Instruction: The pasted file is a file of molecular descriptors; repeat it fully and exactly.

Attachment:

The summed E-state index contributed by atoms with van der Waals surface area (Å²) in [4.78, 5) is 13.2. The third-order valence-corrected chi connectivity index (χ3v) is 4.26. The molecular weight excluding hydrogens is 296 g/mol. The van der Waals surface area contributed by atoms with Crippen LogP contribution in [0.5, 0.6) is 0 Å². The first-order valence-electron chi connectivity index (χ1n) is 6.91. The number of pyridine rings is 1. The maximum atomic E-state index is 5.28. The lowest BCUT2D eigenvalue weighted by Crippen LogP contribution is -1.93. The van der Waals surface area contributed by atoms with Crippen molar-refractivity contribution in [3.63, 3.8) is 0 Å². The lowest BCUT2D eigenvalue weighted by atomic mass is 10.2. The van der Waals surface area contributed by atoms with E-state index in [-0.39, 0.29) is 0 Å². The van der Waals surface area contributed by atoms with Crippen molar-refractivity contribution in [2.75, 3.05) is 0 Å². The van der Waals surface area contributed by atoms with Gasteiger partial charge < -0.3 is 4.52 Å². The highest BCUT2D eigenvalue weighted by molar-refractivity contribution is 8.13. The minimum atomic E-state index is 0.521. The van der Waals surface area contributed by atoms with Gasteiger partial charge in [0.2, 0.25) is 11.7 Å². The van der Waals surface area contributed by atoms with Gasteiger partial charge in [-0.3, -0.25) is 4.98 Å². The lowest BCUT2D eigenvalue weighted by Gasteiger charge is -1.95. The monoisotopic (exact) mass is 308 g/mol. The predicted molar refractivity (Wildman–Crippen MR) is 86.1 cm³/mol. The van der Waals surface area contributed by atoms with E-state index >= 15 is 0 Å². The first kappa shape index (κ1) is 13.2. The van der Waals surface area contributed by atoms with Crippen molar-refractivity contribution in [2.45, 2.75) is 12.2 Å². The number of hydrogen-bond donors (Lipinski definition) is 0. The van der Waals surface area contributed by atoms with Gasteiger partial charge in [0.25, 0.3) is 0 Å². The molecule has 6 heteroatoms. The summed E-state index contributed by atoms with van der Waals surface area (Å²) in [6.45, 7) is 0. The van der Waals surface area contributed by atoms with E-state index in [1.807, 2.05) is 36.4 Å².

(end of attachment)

The summed E-state index contributed by atoms with van der Waals surface area (Å²) in [4.78, 5) is 13.2. The third-order valence-corrected chi connectivity index (χ3v) is 4.26. The molecular weight excluding hydrogens is 296 g/mol. The van der Waals surface area contributed by atoms with Crippen LogP contribution in [0.5, 0.6) is 0 Å². The first-order valence-electron chi connectivity index (χ1n) is 6.91. The number of pyridine rings is 1. The maximum atomic E-state index is 5.28. The lowest BCUT2D eigenvalue weighted by Crippen LogP contribution is -1.93. The van der Waals surface area contributed by atoms with Crippen molar-refractivity contribution in [3.63, 3.8) is 0 Å². The lowest BCUT2D eigenvalue weighted by atomic mass is 10.2. The van der Waals surface area contributed by atoms with E-state index in [-0.39, 0.29) is 0 Å². The van der Waals surface area contributed by atoms with Crippen molar-refractivity contribution in [2.75, 3.05) is 0 Å². The van der Waals surface area contributed by atoms with Gasteiger partial charge < -0.3 is 4.52 Å². The highest BCUT2D eigenvalue weighted by molar-refractivity contribution is 8.13. The minimum atomic E-state index is 0.521. The van der Waals surface area contributed by atoms with Gasteiger partial charge in [0.2, 0.25) is 11.7 Å². The van der Waals surface area contributed by atoms with Gasteiger partial charge in [-0.3, -0.25) is 4.98 Å². The lowest BCUT2D eigenvalue weighted by Gasteiger charge is -1.95. The monoisotopic (exact) mass is 308 g/mol. The predicted molar refractivity (Wildman–Crippen MR) is 86.1 cm³/mol. The van der Waals surface area contributed by atoms with E-state index >= 15 is 0 Å². The first kappa shape index (κ1) is 13.2. The van der Waals surface area contributed by atoms with Crippen molar-refractivity contribution in [2.45, 2.75) is 12.2 Å². The number of hydrogen-bond donors (Lipinski definition) is 0. The van der Waals surface area contributed by atoms with Gasteiger partial charge in [0.25, 0.3) is 0 Å². The molecule has 6 heteroatoms. The summed E-state index contributed by atoms with van der Waals surface area (Å²) in [6.45, 7) is 0. The van der Waals surface area contributed by atoms with E-state index in [1.807, 2.05) is 36.4 Å².